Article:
Friday, June 7, 2013

Notes on teachers and students from the rabbinical literature

As I get older I appreciate more the bonds between teachers and students. These aren't as recognized in modern literature as are other kinds of bonds, between parents and children, husbands and wives, brothers and sisters... One exception is in the rabbinical literature.

Here's a brief collection of quotes, I'd be glad to know of more.

Rabbi Yitzchok Etshalom Talmud Torah 5:13
13. The students add to the teacher's wisdom and expand his understanding. The sages said: I have learned much wisdom from my teacher, more from my colleagues and the most from my students (BT Ta'anit 7a); and just as a small piece of wood ignites a large one, similarly a small student sharpens the teacher['s mind] until he extracts from him, through his questions, wondrous wisdom.

alternate translation, from Maimonides, Laws of Torah Study, chapt 5:
13) Students add to the wisdom of their Rabbi, and open his heart. The Sages said that they learnt more from their Rabbis than from their friends, but learnt even more from their students. Just as a small candle can light a big one so a student sharpens his Rabbi's wits, by extracting from him his wisdom by means of questions.

Pirkei avot: Chapter 1.1
The Men of the Great Assembly had three sayings:
Be deliberate in judging;
Educate many students;
Make a fence around the Torah.

Pirkei avot: (Chapte 1, 6) Joshua ben Perachyah and Nittai the Arbelite received the Torah from them. Joshua ben Perachyah said: Provide [make] for yourself a teacher and get [acquire] yourself a friend; and judge every man towards merit.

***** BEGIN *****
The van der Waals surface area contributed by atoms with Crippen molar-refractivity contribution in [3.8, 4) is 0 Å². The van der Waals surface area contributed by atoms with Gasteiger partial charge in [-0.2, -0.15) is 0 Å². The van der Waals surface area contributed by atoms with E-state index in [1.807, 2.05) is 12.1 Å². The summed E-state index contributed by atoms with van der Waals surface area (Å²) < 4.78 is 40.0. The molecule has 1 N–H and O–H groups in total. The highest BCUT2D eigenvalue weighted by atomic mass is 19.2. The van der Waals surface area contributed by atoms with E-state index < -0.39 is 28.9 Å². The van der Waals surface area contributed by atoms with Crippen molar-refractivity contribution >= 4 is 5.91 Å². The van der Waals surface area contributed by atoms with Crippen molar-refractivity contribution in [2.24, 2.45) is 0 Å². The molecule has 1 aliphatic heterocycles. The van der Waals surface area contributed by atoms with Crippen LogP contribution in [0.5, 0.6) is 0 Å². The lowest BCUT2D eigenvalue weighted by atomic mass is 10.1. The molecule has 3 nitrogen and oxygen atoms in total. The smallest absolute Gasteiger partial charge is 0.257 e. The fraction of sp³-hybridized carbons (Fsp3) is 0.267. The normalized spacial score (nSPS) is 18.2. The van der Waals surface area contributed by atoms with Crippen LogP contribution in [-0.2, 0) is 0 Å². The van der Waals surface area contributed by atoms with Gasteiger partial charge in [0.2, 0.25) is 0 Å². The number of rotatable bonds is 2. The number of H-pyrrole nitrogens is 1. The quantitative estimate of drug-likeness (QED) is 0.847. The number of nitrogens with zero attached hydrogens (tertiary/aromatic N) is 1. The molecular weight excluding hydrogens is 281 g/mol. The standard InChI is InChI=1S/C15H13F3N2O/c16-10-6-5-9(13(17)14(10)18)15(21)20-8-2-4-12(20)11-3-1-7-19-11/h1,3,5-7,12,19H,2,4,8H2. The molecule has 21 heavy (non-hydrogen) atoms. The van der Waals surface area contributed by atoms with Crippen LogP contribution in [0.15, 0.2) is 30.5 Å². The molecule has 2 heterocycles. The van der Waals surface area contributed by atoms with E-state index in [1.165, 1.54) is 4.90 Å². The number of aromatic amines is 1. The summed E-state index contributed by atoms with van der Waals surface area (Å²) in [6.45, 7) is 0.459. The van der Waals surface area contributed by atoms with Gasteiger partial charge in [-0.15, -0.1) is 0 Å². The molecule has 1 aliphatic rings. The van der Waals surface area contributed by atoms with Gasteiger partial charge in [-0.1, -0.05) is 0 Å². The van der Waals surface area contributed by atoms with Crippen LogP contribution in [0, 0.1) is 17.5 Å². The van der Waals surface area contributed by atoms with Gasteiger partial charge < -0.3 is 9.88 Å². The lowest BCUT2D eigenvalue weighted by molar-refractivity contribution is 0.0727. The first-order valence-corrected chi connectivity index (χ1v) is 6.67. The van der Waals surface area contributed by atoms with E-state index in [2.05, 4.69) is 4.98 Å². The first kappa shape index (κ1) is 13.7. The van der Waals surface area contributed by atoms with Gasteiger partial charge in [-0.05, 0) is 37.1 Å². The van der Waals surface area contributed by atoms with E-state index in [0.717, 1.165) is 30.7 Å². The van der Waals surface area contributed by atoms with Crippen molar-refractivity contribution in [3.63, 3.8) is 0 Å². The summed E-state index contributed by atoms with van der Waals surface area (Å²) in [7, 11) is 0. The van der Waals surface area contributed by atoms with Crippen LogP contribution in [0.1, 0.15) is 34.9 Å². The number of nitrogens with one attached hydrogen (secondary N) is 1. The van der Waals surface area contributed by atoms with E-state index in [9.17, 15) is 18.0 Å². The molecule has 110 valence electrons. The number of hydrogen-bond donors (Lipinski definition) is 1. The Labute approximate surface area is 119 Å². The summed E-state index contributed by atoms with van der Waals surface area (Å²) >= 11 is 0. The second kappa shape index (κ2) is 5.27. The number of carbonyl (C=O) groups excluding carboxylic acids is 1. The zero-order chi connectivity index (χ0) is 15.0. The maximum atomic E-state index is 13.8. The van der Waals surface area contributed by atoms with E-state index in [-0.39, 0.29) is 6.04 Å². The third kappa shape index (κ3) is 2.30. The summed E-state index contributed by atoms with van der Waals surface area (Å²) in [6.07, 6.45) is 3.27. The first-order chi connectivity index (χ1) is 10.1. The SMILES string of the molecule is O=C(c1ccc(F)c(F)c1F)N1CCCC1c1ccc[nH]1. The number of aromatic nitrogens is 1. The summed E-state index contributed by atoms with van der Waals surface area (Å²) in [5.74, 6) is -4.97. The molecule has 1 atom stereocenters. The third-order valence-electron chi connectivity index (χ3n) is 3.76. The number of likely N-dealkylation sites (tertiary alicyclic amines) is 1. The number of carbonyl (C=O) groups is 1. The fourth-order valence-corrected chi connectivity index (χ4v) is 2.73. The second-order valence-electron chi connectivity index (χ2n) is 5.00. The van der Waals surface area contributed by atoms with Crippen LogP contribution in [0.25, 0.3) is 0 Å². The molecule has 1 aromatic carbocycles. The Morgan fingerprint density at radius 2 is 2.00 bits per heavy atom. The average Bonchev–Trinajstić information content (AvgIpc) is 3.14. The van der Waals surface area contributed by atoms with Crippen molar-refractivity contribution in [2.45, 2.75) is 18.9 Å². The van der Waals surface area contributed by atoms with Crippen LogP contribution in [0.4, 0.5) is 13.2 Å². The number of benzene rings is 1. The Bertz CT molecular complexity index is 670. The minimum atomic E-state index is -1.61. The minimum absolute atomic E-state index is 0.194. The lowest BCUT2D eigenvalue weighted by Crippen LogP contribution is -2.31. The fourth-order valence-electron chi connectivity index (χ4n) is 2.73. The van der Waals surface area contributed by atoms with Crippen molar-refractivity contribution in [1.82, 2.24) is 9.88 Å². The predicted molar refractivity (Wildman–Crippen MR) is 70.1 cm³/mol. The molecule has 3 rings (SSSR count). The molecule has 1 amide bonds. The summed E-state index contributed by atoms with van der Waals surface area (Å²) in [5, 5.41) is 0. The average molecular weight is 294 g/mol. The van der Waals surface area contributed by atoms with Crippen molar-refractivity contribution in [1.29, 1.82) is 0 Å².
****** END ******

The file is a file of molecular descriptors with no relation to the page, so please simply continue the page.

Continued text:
Some commentaries have trouble with the first two clauses, and I've seen "get a friend" translated as "find someone to study with." But another way to understand it  (maybe, I'm no Talmud scholar) is that teachers and friends (and students and friends) can intersect and be the same folks...

5.12 12. There are four types of student. One who is quick to understand and quick to forget--his flaw cancels his virtue. One who is slow to understand and slow to forget--his virtue cancels his flaw. One who is quick to understand and slow to forget--his is a good portion. One who is slow to understand and quick to forget--his is a bad portion.

Sanhedren p105, side B: no man envies the accomplishments of his children or his students

"דאמר רב יוסי בר חוני בכל אדם מתקנא חוץ מבנו ותלמידו" "Reb Yossi bar Honi said 'of everyone a man is envious except his son and his student'."
( סנהדרין • קה ב )

update: I should note that another literature/tradition in which bonds between teachers and students are noted is in martial arts .

Update: Charlie Nathanson reminds me of  Perkei Avot chapter 4, verse 12 (

רַבִּי אֶלְעָזָר בֶּן שַׁמּוּעַ אוֹמֵר, יְהִי כְבוֹד תַּלְמִידְךָ חָבִיב עָלֶיךָ כְּשֶׁלְּךָ, וּכְבוֹד חֲבֵרְךָ כְּמוֹרָא רַבְּךָ, וּמוֹרָא רַבְּךָ כְּמוֹרָא שָׁמָיִם:

"Rabbi Elazar ben Shammua said: let the honor of your student be as dear to you as your own, and the honor of your colleague as the reverence for your teacher, and the reverence for your teacher as the reverence of heaven."

1 comment:

Anonymous said...

I'm reminded of Al's remarks about a great part of his pleasure in going to Stanford being his reunion with former students.